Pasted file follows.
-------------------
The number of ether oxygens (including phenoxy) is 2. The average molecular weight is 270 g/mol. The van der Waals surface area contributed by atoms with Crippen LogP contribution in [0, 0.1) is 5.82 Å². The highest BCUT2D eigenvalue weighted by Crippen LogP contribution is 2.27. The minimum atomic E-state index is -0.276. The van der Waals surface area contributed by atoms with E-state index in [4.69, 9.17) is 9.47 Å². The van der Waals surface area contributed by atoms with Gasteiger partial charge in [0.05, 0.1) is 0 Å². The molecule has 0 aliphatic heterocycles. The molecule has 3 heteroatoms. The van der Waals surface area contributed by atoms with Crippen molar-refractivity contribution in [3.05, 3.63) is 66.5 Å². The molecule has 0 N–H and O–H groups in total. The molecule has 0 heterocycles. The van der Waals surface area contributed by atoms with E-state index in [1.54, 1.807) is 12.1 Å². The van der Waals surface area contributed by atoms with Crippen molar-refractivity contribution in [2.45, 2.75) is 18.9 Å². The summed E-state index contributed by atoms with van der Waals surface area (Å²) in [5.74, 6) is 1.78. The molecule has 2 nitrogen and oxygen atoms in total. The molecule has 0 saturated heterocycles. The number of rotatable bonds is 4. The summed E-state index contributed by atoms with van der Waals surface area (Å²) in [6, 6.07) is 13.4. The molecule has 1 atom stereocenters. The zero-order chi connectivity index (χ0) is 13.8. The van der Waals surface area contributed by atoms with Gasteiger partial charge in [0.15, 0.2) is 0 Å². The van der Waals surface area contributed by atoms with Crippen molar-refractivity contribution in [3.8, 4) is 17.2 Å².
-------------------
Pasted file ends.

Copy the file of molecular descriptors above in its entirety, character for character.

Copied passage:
The number of ether oxygens (including phenoxy) is 2. The average molecular weight is 270 g/mol. The van der Waals surface area contributed by atoms with Crippen LogP contribution in [0, 0.1) is 5.82 Å². The highest BCUT2D eigenvalue weighted by Crippen LogP contribution is 2.27. The minimum atomic E-state index is -0.276. The van der Waals surface area contributed by atoms with E-state index in [4.69, 9.17) is 9.47 Å². The van der Waals surface area contributed by atoms with Gasteiger partial charge in [0.05, 0.1) is 0 Å². The molecule has 0 aliphatic heterocycles. The molecule has 3 heteroatoms. The van der Waals surface area contributed by atoms with Crippen molar-refractivity contribution in [3.05, 3.63) is 66.5 Å². The molecule has 0 N–H and O–H groups in total. The molecule has 0 heterocycles. The van der Waals surface area contributed by atoms with E-state index in [1.54, 1.807) is 12.1 Å². The van der Waals surface area contributed by atoms with Crippen molar-refractivity contribution in [2.45, 2.75) is 18.9 Å². The summed E-state index contributed by atoms with van der Waals surface area (Å²) in [5.74, 6) is 1.78. The molecule has 2 nitrogen and oxygen atoms in total. The molecule has 0 saturated heterocycles. The number of rotatable bonds is 4. The summed E-state index contributed by atoms with van der Waals surface area (Å²) in [6, 6.07) is 13.4. The molecule has 1 atom stereocenters. The zero-order chi connectivity index (χ0) is 13.8. The van der Waals surface area contributed by atoms with Gasteiger partial charge in [0.15, 0.2) is 0 Å². The van der Waals surface area contributed by atoms with Crippen molar-refractivity contribution in [3.8, 4) is 17.2 Å².